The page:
Ugo Bardi

Extracted: How the Quest for Mineral Wealth is Plundering the Planet Ugo Bardi

Extracted: How the Quest for Mineral Wealth is Plundering the Planet

Ugo Bardi analyzes resource depletion in this Club of Rome report.

A few centuries ago humans ignited a fossil fire, liberating stocks of carbon long-buried in the Earth’s crust. Since then this fire has powered civilization, enabling the extraction of all other minerals. But it is now flickering, its fuel almost exhausted, even as the waste it produced threatens the biosphere.

In Extracted, Ugo Bardi surveys the history and consequences of this conflagration, presenting a global view of the past, present and future of minerals. It is a story of limits. Today’s rising oil production and declining prices are, Bardi argues, only a brief interruption in a long-term trend of increasingly scarce and expensive resources: not just oil but almost every mineral, as our population and economy bump against the limits of a finite world.

This argument, of course, is not really novel – indeed, it was familiar long before the Limits to Growth study of 1972. Like that study, this book is also a report of the Club of Rome – the global think-tank dedicated to challenges facing the future of humanity and the planet. Extracted is intended to update its essential message: that decisions must be informed by an understanding of global trends in resource depletion, pollution, population and technological change.

The book takes a comprehensive view, surveying diverse resources and explaining how, when and why we can expect them to run out. But Bardi also goes to some pains to explain that depletion is more complicated than simply “running out” of something. It affects us long before minerals become truly scarce. This is because the richest, most accessible ores are always the first to be mined. As these get used up, extraction becomes more difficult, requiring more energy and producing greater impacts. (The tar sands epitomize this pattern, but it has been observed for countless minerals as well.)

The real limit on a resource is therefore not geological, but economic: at some point the cost of the energy required for its extraction exceeds its benefit. The result is “peak everything” and rising energy costs will eventually make all resources we dig out of the ground too expensive. It’s not just oil and gas: the notion of a long-term supply of cheap and abundant coal is also a myth.

Rising energy costs will eventually make all resources we dig out of the ground too expensive.

Short essays by several authors profile a variety of resources – soil, uranium, copper, lithium, nickel, zinc and other minerals – sketching their economic roles and the constraints on their production. These brief “glimpses” elaborate on the volume’s overall message of inevitable depletion.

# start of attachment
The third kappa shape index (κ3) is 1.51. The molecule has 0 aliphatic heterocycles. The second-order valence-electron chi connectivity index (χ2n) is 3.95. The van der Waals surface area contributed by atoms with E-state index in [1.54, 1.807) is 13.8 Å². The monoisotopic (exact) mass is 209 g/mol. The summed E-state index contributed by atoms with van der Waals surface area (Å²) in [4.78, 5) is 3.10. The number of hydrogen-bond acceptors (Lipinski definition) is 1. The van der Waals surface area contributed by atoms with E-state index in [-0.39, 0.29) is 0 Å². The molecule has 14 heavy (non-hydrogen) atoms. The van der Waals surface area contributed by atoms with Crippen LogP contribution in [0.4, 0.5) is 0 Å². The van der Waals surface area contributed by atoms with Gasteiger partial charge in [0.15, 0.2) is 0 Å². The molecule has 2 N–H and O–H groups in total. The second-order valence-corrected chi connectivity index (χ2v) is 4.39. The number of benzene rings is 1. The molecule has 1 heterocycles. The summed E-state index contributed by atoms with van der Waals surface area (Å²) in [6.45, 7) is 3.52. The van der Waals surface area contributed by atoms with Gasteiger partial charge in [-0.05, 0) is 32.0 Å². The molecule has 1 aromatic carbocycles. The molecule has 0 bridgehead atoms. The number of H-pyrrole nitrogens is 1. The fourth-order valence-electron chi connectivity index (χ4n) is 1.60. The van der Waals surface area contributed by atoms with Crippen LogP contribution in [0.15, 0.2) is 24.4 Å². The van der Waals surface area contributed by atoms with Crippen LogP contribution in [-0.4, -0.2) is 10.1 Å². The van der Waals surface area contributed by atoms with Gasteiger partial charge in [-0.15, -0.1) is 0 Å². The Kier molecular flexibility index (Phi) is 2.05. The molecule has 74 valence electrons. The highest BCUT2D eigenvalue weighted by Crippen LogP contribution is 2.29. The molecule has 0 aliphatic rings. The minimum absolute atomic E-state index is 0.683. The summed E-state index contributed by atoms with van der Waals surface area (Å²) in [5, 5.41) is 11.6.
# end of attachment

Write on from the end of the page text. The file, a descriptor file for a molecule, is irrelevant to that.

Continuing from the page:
Bardi also examines and disposes of several common beliefs. One is the hope that fossil fuel depletion will “solve” climate change by eliminating the source of the problem. In fact, as oil and gas become harder to access, their production requires more energy, which means more greenhouse gases. He also dismisses hopes invested in other energy sources. Fracking is no panacea as this source of “clean” natural gas requires enormous amounts of energy and other resources. So does nuclear power: Besides its other drawbacks, uranium supplies are subject to the same limits as other minerals. The belief that there is a substitute available for any resource is also discarded – producing any substitute always requires energy and some essential resources, such as phosphorus for agriculture, can never be replaced.

Beyond these messages, the book presents a sweeping view of the history of minerals, including their use as currency and weapons. This discussion is interesting and ambitious, but less successful. Bardi traces seemingly every historical event back to minerals – presenting, in effect, a history of the world as a miner might have written it. The result is often simplistic: access to minerals and energy “explain” phenomena as disparate as Imperial Rome’s domination of the Mediterranean, European victories over the Turkish Empire, the rise of the British Empire, the collapse of the Soviet Union and the 2008 recession. The First World War was a battle between “German coal” and “British coal,” which won with help from “American coal.” Similarly, the Second World War was a war for oil and other resources. Such views violate more complex and realistic historical perspectives – and even clash with the author’s more subtle explanation of mineral depletion and other phenomena.

So what is to be done? While prediction and not policy is Bardi’s focus, he presents a few ideas. He notes that alternative sources of materials, such as landfill mining and recycling (which is really “downcycling,” as recycled materials are usually of lower quality) are useful, but limited. Instead, he calls – as have many others – for industrial transformation: more durable products that generate less waste and are designed to enable recovery of materials after use. While depletion may be inevitable, at least it can be shifted further into the future, allowing more time for our transition to scarcity.

It’s sensible advice, even as oil prices continue sliding into the basement. 

Extracted: How the Quest for Mineral Wealth is Plundering the Planet, Ugo Bardi, A Report to the Club of Rome, White River Junction, Vermont: Chelsea Green Publishing, 2014, 368 pages.

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Reviewer Information

Stephen Bocking, a regular contributor to Alternatives, is professor at and chair of the Environmental and Resource Science/Studies Program at Trent University and author of A\J’s EcoLogic blog.

You can follow Stephen on Twitter at @BockingStephen or read his blog: Environment, History and Science.